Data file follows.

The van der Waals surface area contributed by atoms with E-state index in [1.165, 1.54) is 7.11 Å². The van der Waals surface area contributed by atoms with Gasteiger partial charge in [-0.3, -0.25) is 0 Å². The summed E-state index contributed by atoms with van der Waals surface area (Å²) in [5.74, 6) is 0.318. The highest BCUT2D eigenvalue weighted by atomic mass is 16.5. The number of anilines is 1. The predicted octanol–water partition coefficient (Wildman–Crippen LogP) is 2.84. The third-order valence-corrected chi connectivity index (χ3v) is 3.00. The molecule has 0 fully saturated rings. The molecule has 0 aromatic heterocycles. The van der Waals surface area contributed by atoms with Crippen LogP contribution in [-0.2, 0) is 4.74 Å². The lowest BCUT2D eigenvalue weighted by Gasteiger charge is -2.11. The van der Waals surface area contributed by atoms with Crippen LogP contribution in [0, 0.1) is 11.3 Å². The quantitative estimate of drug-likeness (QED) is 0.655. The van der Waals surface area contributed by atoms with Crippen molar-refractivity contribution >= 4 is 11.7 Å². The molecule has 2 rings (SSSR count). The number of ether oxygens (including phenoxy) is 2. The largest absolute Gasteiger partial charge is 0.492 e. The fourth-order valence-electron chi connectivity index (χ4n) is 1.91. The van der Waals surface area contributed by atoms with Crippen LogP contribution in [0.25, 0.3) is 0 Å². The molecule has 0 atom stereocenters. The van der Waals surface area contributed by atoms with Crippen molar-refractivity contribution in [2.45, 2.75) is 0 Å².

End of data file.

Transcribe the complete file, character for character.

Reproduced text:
The van der Waals surface area contributed by atoms with E-state index in [1.165, 1.54) is 7.11 Å². The van der Waals surface area contributed by atoms with Gasteiger partial charge in [-0.3, -0.25) is 0 Å². The summed E-state index contributed by atoms with van der Waals surface area (Å²) in [5.74, 6) is 0.318. The highest BCUT2D eigenvalue weighted by atomic mass is 16.5. The number of anilines is 1. The predicted octanol–water partition coefficient (Wildman–Crippen LogP) is 2.84. The third-order valence-corrected chi connectivity index (χ3v) is 3.00. The molecule has 0 fully saturated rings. The molecule has 0 aromatic heterocycles. The van der Waals surface area contributed by atoms with Crippen LogP contribution in [-0.2, 0) is 4.74 Å². The lowest BCUT2D eigenvalue weighted by Gasteiger charge is -2.11. The van der Waals surface area contributed by atoms with Crippen LogP contribution in [0, 0.1) is 11.3 Å². The quantitative estimate of drug-likeness (QED) is 0.655. The van der Waals surface area contributed by atoms with Crippen molar-refractivity contribution >= 4 is 11.7 Å². The molecule has 2 rings (SSSR count). The number of ether oxygens (including phenoxy) is 2. The largest absolute Gasteiger partial charge is 0.492 e. The fourth-order valence-electron chi connectivity index (χ4n) is 1.91. The van der Waals surface area contributed by atoms with Crippen LogP contribution in [0.25, 0.3) is 0 Å². The molecule has 0 atom stereocenters. The van der Waals surface area contributed by atoms with Crippen molar-refractivity contribution in [2.45, 2.75) is 0 Å².